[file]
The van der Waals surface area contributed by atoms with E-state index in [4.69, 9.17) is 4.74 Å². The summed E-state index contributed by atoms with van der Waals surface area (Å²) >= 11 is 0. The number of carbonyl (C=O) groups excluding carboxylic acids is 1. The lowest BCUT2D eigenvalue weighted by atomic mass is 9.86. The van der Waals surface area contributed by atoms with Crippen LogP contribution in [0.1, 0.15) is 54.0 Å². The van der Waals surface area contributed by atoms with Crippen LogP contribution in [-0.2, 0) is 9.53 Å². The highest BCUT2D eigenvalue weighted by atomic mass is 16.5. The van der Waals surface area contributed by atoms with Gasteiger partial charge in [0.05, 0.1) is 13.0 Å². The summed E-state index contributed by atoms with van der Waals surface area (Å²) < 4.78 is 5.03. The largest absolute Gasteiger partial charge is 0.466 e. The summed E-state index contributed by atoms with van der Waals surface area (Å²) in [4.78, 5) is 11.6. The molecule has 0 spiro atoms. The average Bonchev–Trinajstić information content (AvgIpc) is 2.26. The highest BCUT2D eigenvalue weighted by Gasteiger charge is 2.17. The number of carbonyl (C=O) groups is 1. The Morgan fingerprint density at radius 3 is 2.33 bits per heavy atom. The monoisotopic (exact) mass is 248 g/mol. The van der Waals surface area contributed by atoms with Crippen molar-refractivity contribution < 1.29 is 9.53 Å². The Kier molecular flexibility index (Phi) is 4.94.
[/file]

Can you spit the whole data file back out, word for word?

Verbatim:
The van der Waals surface area contributed by atoms with E-state index in [4.69, 9.17) is 4.74 Å². The summed E-state index contributed by atoms with van der Waals surface area (Å²) >= 11 is 0. The number of carbonyl (C=O) groups excluding carboxylic acids is 1. The lowest BCUT2D eigenvalue weighted by atomic mass is 9.86. The van der Waals surface area contributed by atoms with Crippen LogP contribution in [0.1, 0.15) is 54.0 Å². The van der Waals surface area contributed by atoms with Crippen LogP contribution in [-0.2, 0) is 9.53 Å². The highest BCUT2D eigenvalue weighted by atomic mass is 16.5. The van der Waals surface area contributed by atoms with Gasteiger partial charge in [0.05, 0.1) is 13.0 Å². The summed E-state index contributed by atoms with van der Waals surface area (Å²) < 4.78 is 5.03. The largest absolute Gasteiger partial charge is 0.466 e. The summed E-state index contributed by atoms with van der Waals surface area (Å²) in [4.78, 5) is 11.6. The molecule has 0 spiro atoms. The average Bonchev–Trinajstić information content (AvgIpc) is 2.26. The highest BCUT2D eigenvalue weighted by Gasteiger charge is 2.17. The number of carbonyl (C=O) groups is 1. The Morgan fingerprint density at radius 3 is 2.33 bits per heavy atom. The monoisotopic (exact) mass is 248 g/mol. The van der Waals surface area contributed by atoms with Crippen molar-refractivity contribution < 1.29 is 9.53 Å². The Kier molecular flexibility index (Phi) is 4.94.